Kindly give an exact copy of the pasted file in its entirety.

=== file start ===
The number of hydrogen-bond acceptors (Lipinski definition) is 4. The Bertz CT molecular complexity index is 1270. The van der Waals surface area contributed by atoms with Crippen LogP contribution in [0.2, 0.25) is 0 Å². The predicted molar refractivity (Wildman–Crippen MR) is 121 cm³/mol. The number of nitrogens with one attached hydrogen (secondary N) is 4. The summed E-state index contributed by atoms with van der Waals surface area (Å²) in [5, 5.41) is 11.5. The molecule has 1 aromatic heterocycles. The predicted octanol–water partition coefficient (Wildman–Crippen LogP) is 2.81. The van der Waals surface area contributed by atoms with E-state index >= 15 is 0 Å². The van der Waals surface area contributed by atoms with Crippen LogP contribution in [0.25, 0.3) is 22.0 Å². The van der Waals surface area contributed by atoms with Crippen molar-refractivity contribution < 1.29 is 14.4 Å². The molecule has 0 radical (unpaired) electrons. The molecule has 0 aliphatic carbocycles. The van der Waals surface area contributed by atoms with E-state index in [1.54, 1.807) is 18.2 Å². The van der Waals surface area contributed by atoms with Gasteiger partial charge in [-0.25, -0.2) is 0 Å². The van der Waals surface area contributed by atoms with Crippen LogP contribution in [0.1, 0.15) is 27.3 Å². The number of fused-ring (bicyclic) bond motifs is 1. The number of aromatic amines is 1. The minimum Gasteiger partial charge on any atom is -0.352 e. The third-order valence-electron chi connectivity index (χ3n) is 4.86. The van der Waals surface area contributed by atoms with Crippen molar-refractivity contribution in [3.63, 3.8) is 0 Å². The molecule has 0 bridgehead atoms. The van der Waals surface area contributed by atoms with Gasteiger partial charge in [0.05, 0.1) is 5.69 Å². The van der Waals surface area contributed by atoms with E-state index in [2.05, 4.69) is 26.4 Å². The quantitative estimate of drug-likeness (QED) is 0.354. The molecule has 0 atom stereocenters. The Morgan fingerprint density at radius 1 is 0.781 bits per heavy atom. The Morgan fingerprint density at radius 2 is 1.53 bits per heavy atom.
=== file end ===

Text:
The number of hydrogen-bond acceptors (Lipinski definition) is 4. The Bertz CT molecular complexity index is 1270. The van der Waals surface area contributed by atoms with Crippen LogP contribution in [0.2, 0.25) is 0 Å². The predicted molar refractivity (Wildman–Crippen MR) is 121 cm³/mol. The number of nitrogens with one attached hydrogen (secondary N) is 4. The summed E-state index contributed by atoms with van der Waals surface area (Å²) in [5, 5.41) is 11.5. The molecule has 1 aromatic heterocycles. The predicted octanol–water partition coefficient (Wildman–Crippen LogP) is 2.81. The van der Waals surface area contributed by atoms with E-state index >= 15 is 0 Å². The van der Waals surface area contributed by atoms with Crippen LogP contribution in [0.25, 0.3) is 22.0 Å². The van der Waals surface area contributed by atoms with Crippen molar-refractivity contribution < 1.29 is 14.4 Å². The molecule has 0 radical (unpaired) electrons. The molecule has 0 aliphatic carbocycles. The van der Waals surface area contributed by atoms with E-state index in [1.54, 1.807) is 18.2 Å². The van der Waals surface area contributed by atoms with Gasteiger partial charge in [-0.25, -0.2) is 0 Å². The van der Waals surface area contributed by atoms with Crippen LogP contribution in [0.1, 0.15) is 27.3 Å². The number of fused-ring (bicyclic) bond motifs is 1. The number of aromatic amines is 1. The minimum Gasteiger partial charge on any atom is -0.352 e. The third-order valence-electron chi connectivity index (χ3n) is 4.86. The van der Waals surface area contributed by atoms with Crippen molar-refractivity contribution in [3.63, 3.8) is 0 Å². The molecule has 0 bridgehead atoms. The van der Waals surface area contributed by atoms with Gasteiger partial charge in [0.05, 0.1) is 5.69 Å². The van der Waals surface area contributed by atoms with E-state index in [2.05, 4.69) is 26.4 Å². The quantitative estimate of drug-likeness (QED) is 0.354. The molecule has 0 atom stereocenters. The Morgan fingerprint density at radius 1 is 0.781 bits per heavy atom. The Morgan fingerprint density at radius 2 is 1.53 bits per heavy atom.